Friday, January 30, 2009


global growth gloom.


The world is headed for the worst recession since World War II, which will inevitably affect Australian jobs and growth.

The International Monetary Fund's dire forecasts issued today come as the Reserve Bank of Australia appears set to significantly cut official interest rates in the wake of the worsening economic outlook.

Reflecting the sense of gloom hitting the nation, Australian Industry Group chief executive Heather Ridout said yesterday that interest rates should be slashed to 2 per cent.

Prime Minister Kevin Rudd and United States President Barack Obama have also talked about the ''need for coordinated international action in the present global recession, including through effective fiscal stimulus''.

Closer cooperation to tackle climate change, nuclear non-proliferation and an ''even more active'' Australia-US alliance were also discussed yesterday during the 25-minute conversation between the leaders their first since Mr Obama was sworn in.

Meanwhile, the IMF's World Economic Outlook says the US, Japan and China Australia's major trading partners are expected to experience significant slumps in growth this year. Global growth is projected to fall to 0.5 per cent in 2009, with advanced economics expected to suffer the worst recession since World War II.

Collectively, these economies are predicted to contract by 2 per cent this year. It would be the first annual contraction in the postwar period.

''In the current circumstances, the timely implementation of fiscal stimulus across a broad range of advanced and emerging economies must provide a key support to world growth,'' the report said.

''Given that the current projections are predicated on strong and coordinated policy actions, any delays will likely worsen growth prospects.''

Treasurer Wayne Swan said the IMF had drastically revised down its forecasts for the global economy since November.

''Against the sobering backdrop of a global recession and collapsing commodity prices, it is inevitable that Australian jobs and growth will be affected,'' Mr Swan said.

''While our economy is better placed than most other countries to face this crisis, we can't completely resist the pull of international economic forces.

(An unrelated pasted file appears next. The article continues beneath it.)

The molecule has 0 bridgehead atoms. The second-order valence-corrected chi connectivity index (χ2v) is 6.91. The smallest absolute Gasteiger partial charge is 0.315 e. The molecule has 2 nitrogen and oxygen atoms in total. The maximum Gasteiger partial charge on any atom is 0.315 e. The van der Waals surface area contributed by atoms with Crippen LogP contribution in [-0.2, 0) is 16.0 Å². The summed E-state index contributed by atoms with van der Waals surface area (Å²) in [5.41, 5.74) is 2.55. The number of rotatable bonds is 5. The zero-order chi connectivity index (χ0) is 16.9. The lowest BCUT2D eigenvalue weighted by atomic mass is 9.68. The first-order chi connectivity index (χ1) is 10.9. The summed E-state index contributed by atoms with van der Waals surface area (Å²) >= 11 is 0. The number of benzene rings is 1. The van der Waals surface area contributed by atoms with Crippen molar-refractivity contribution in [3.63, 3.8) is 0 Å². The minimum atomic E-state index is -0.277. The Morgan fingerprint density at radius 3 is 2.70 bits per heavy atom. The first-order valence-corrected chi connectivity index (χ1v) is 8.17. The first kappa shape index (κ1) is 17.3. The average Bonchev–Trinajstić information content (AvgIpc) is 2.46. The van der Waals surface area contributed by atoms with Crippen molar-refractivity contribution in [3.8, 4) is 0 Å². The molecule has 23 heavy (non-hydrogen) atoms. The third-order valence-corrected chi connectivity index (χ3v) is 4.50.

''The IMF is now forecasting that the global recession will be much deeper and more protracted than previously envisaged.''

The Rudd Government had already taken ''decisive action'' to protect the economy from the worst effects of the global recession.

He cited the guarantee of bank deposits and wholesale funding, nation building investments and the $10.4billion pre-Christmas stimulus package with one-off payments for pensioners, parents and carers.

There is mounting speculation the Government will deliver a second stimulus package soon, while the Opposition has repeatedly called for the Government to bring forward tax cuts slated for July.

Mr Swan said the Government ''stands ready to take whatever action is required, in a responsible way, to respond to these rapidly changing global conditions''.

The Australian Bureau of Statistics reported yesterday the consumer price index fell 0.3 per cent in the December quarter the largest quarterly fall in more than a decade.

The statistics have prompted economists to predict the Reserve Bank will slash official interest rates when the board meets next week, its first meeting for this year.

Westpac chief economist Bill Evans predicted yesterday the bank would cut rates by 100 basis points, with the cash rate to reach 2 per cent by the June quarter.

Westpac predicts the Australian economy will contract by 0.7 per cent this year and the unemployment rate will rise to 7 per cent by the end of 2010.

[IMF's global growth gloom The Canberra Times]